As Handyman Bloggers for Lowe’s Creative Ideas we were given the challenge of making a homemade woodworking gift for the holidays. Me and Marty are big fans of mid-century modern design so I decided to tackle making a George Nelson Block Clock replica.
History Lesson: George Nelson rules. He’s one of the guys who founded the whole American Moderism movement. He was also the Director of Design for the Herman Miller furniture company. Not only that, but most of the iconic modernist furniture you see and recognize was designed by his design studio, George Nelson Associates, Inc. The original Block Clock is to the right ».
While the cost of this project was low, the skill level is mid to high. I’m no woodworker, so I had some trial and error, and I’m sure some pro woodworkers have WAY easier ways to do some of this stuff, but I did it my way, and it turned out great.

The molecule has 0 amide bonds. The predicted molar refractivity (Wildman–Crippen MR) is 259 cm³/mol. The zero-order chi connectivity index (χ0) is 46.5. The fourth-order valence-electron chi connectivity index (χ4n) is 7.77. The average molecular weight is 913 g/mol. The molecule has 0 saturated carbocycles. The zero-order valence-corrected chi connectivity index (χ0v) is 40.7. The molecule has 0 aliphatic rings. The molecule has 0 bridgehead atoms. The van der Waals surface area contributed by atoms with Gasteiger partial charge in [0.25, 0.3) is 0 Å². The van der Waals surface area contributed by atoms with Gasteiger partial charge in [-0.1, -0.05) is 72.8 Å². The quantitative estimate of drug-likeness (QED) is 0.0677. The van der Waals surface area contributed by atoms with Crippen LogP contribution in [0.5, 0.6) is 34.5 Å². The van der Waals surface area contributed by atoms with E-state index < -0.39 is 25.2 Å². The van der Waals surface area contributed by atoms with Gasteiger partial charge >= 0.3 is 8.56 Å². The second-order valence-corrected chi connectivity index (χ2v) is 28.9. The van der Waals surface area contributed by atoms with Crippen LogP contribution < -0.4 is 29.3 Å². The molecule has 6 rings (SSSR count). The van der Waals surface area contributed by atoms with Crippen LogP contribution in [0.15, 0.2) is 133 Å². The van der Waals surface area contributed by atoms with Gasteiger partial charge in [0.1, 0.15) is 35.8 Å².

- Scrap 2×6-inch board at least 11-inches long (cut in half you’ll have 2 5.5-inch pieces)
- 2 1×4-inch boards for large part of spokes
- 2 1/2×2-inch boards for small part of spokes
- 1/4-inch dowel (Whatever length they carry. 2 feet I think.)
- Paint (Valspar Paint + Primer spray paint)
- Shims (just in case, you’ll see later in the post)
- Drill and various sized bits
- Wood glue
- Palm router
- Clamps (I love these Irwin Clamps)
- Wood Filler
- Belt Sander
Now for the tutorial. I tried to capture all the steps, but if there is anything unclear, please email or comment and I’ll add it to the post or answer in a comment.
STEP 1: Making the Body